Ramsay was reunited with his family and his fiancée, Lischen Muller. Although advised to rest, he continued to paint, partly spurred on by the inspiration of seeing the paintings of Sargent in London.
Melba returned to Melbourne and held an exhibition of thirty-eight of Ramsay’s works. These were met with acclaim and large crowds.
He spent the last few years convalescing at the family home in Melbourne or at Barnawatha, near Albury, where the drier conditions were deemed healthier. In this time he painted some of his most impressive works; Nellie Patterson, The sisters, Lady with a fan, An equestrian portrait. More revealing are the sketches and paintings of Ramsay himself.
His Paris self-portraits were bold and confident; now his self-portraits show a greater introspection and awareness of the effects of the life-sapping disease. His face becomes gaunt, his body bloated by medicines, he begins to wear glasses.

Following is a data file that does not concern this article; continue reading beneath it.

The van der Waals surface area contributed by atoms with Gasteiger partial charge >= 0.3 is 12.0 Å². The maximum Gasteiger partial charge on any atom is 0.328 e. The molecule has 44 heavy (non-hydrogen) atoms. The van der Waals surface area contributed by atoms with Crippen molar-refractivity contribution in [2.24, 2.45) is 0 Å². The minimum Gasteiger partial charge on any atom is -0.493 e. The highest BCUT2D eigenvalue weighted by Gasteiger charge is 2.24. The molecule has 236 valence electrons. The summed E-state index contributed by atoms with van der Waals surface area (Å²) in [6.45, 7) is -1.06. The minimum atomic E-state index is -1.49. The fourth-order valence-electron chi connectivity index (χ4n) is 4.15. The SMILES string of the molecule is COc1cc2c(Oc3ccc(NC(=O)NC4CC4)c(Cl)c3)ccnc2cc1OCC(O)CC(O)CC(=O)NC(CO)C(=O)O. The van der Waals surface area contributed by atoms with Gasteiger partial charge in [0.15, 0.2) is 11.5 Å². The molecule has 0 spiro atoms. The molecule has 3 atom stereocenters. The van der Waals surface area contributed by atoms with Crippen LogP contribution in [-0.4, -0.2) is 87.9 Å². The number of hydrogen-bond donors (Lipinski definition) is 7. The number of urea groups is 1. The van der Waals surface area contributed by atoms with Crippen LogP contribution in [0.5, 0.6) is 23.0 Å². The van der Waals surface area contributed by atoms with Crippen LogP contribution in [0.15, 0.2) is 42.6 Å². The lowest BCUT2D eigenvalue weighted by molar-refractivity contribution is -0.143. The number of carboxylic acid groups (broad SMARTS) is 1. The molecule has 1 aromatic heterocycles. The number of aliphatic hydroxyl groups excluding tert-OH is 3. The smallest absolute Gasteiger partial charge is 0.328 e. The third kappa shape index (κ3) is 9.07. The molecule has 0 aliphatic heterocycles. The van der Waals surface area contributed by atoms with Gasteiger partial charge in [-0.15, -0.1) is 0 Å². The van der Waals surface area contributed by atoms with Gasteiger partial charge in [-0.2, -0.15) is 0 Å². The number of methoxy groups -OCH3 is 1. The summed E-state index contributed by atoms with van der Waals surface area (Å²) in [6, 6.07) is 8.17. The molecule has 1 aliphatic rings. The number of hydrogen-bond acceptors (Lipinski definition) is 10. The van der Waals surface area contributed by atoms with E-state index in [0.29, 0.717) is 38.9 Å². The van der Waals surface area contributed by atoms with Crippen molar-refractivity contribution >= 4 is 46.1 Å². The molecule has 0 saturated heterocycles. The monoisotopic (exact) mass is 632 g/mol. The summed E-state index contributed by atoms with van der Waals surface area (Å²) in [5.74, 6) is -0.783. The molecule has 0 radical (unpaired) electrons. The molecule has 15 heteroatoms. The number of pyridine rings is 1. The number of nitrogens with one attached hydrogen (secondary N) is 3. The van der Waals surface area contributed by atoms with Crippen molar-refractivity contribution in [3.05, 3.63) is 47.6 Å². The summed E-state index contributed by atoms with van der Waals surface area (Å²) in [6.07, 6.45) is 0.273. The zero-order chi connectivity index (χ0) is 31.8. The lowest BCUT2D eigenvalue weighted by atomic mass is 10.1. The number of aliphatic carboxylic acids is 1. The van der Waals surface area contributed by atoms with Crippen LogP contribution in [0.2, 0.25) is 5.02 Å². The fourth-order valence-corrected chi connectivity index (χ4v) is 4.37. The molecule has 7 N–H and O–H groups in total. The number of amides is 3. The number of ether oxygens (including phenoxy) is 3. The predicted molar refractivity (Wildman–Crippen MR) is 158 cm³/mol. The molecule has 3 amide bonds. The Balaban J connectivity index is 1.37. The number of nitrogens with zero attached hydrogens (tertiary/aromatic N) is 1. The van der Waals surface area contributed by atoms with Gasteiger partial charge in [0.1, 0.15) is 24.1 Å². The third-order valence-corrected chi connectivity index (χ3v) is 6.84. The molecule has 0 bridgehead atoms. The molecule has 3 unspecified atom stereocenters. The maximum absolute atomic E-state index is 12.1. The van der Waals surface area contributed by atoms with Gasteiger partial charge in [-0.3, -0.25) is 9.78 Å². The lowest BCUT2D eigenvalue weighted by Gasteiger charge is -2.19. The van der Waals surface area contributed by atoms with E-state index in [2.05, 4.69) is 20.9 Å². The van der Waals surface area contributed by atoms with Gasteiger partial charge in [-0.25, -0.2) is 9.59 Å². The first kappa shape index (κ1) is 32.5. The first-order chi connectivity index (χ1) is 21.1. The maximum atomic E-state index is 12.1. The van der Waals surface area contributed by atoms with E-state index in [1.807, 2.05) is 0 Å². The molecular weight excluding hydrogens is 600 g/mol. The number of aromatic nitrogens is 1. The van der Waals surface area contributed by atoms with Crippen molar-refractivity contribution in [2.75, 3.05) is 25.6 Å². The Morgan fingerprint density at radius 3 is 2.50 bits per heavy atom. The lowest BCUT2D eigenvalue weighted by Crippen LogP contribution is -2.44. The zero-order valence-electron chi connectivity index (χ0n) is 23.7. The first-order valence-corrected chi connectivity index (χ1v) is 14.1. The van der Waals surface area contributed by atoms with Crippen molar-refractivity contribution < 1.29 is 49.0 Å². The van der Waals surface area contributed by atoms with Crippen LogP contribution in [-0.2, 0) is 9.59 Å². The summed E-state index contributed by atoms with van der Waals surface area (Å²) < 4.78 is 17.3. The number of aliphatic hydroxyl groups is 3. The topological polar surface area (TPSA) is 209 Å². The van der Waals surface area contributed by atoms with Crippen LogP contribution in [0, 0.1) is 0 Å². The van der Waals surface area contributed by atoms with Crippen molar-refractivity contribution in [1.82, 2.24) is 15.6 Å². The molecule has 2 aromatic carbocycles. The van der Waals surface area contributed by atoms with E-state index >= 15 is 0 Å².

He broke his engagement, his younger sister Jessie who nursed him contracted tuberculosis.
Ramsay died at his family home, Clydebank, in March 1906, aged twenty-eight.
The house where Ramsay rested, near Albury NSW.
He moved here because the dry air of the inland and the lack of distractions were meant to ameliorate the effects of tuberculosis.
Ramsay was sent there in the hope of recovering from his illness in the drier, warmer countryside of inland Victoria.
Portrait of the artist’s fiancée, Lischen Muller. This was his last portrait of his fiancée. As with Keats, the implications of having tuberculosis meant that a lasting relationship with the one true love and inspiration of his short life was impossible.
The artist’s sister. As a comparison, see the earlier portrait of her painted before Ramsay left Australia.
A portrait of Nellie Melba’s niece; Melba commissioned the work.
The influence of Sargent on Ramsay’s painting can be seen if this later work is contrasted with the earlier painting of a girl, Jeanne.
The influence of Whistler, the restraint and smaller tonal range, gives way to the virtuosity and perhaps slickness of Sargent. Ramsay paints with bold, sweeping strokes, echoing his new confidence and sense of urgency.
This portrait was unfinished due to Ramsay’s illness and subsequent death.
Portrait of Ramsay’s sisters, who were watching him paint against doctor’s orders.